There are a lot of misconceptions surrounding
winter tires. Many people assume they are only necessary for driving in the snow, and that all-season tires will suffice in milder areas—they must be called “all-season” for a reason right?
The truth is slightly more complicated than that.
While it’s true, if you live in a relatively dry region of the U.S. where it rarely snows, you don’t have to worry about
putting chains on your tires, a set of winter tires might still be a worthwhile investment.
When do you need winter tires?
Surprisingly, the amount of snow you expect each winter shouldn’t have much bearing on your decision to install winter tires.
Whenever temperatures drop below 40, the rubber compound used in all-season (and summer) tires becomes stiff and brittle. This reduced flexibility lessens their grip, even if there is no snow or moisture on the ground.
Winter tires are made from a different rubber compound, which can better withstand low temperatures and maintain good traction.
Therefore, drivers in places where it rarely snows, but the temperature frequently drops below 40, should still invest in winter tires.
Sure, all-season tires might work most of the time, but after a few years of wear and tear, or during a particularly cold spell, they could easily lead to an accident.
The initial investment in a set of winter tires is cheaper than paying a collision deductible (and facing high future insurance premiums). Plus by switching to winter tires each year, your all-season tires should last several years longer.
Winter tires in snowy weather
If you live in an area where snow is expected each winter, you really need winter tires. Currently, no U.S. states make winter tires a legal requirement, but several Canadian provinces have made them mandatory by law.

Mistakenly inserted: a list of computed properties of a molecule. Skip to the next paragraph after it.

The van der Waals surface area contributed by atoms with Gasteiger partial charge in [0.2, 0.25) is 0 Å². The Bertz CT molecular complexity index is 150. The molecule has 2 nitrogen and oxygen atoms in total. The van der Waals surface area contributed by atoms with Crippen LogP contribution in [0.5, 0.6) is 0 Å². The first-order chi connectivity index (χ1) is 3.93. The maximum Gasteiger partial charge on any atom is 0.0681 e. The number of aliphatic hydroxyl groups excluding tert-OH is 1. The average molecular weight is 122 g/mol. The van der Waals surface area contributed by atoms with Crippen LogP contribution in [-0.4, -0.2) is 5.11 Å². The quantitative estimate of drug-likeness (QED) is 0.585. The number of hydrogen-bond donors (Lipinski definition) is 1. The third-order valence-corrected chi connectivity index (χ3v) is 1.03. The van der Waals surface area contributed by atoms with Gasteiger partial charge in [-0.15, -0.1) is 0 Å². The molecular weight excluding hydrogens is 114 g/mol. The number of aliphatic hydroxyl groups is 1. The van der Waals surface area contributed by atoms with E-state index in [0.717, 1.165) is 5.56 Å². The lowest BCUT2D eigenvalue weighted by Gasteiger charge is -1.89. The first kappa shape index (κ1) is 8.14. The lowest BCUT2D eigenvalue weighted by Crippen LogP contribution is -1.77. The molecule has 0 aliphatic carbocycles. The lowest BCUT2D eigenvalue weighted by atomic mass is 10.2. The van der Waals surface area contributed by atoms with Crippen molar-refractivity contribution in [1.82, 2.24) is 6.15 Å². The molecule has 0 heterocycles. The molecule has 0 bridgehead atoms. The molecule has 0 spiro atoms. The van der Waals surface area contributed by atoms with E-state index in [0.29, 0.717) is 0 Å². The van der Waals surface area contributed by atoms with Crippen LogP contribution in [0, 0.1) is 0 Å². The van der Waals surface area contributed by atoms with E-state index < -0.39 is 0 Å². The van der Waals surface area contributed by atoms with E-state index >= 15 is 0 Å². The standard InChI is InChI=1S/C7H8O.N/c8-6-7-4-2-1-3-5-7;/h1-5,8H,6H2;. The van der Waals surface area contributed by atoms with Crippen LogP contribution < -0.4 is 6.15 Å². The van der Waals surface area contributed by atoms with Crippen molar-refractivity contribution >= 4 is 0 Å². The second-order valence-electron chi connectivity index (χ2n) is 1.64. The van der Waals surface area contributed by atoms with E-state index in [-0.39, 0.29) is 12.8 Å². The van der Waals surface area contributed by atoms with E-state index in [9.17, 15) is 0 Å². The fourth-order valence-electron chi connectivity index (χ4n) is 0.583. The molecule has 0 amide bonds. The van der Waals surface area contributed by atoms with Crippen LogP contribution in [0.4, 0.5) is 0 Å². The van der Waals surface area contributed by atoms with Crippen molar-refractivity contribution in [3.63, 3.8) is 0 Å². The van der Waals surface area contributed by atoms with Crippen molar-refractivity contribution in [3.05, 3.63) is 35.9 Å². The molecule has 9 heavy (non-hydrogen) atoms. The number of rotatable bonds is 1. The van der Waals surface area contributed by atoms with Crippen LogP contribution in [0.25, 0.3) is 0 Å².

Not only can they handle the lower temperatures better than all-season tires, but they also have a deeper tread. This allows more space for snow to escape, keeping your wheel closer to the road, and further improving your car’s grip in icy conditions.
As explained by
A Girls Guide to Cars, all-season tires, even the very best ones, are designed to boost your car’s performance. They can give you a quieter ride, and even improve fuel economy, but they simply don’t offer enough traction to adequately handle snow and ice.
Sadly, many drivers ignore this, and make the mistake of trusting all-season tires throughout the year. An internal study by Jerry, which analyzed crash data from the National Highway Traffic Safety Administration, shows that snow is responsible for an average of 600 fatal car crashes each winter.
Many of these fatal crashes are down to drivers losing control in icy conditions, a problem that winter tires are specifically designed to solve.
When to switch back to all-season tires
As we’ve established, if you live anywhere that regularly experiences sub 40-degree temperatures, you’d be wise to swap out all-season tires over the winter months.
On the flipside, as soon as the daily high is regularly above 50, winter tires should be removed, and your all-season tires reinstalled.
You don’t want to take them off too early (so keep an eye on the weather forecast), but as winter tires are made of softer rubber compounds, they can get too soft in warmer temperatures.
This will cause them to wear quickly, and your car might feel wobbly at highway speeds or when making a hard turn.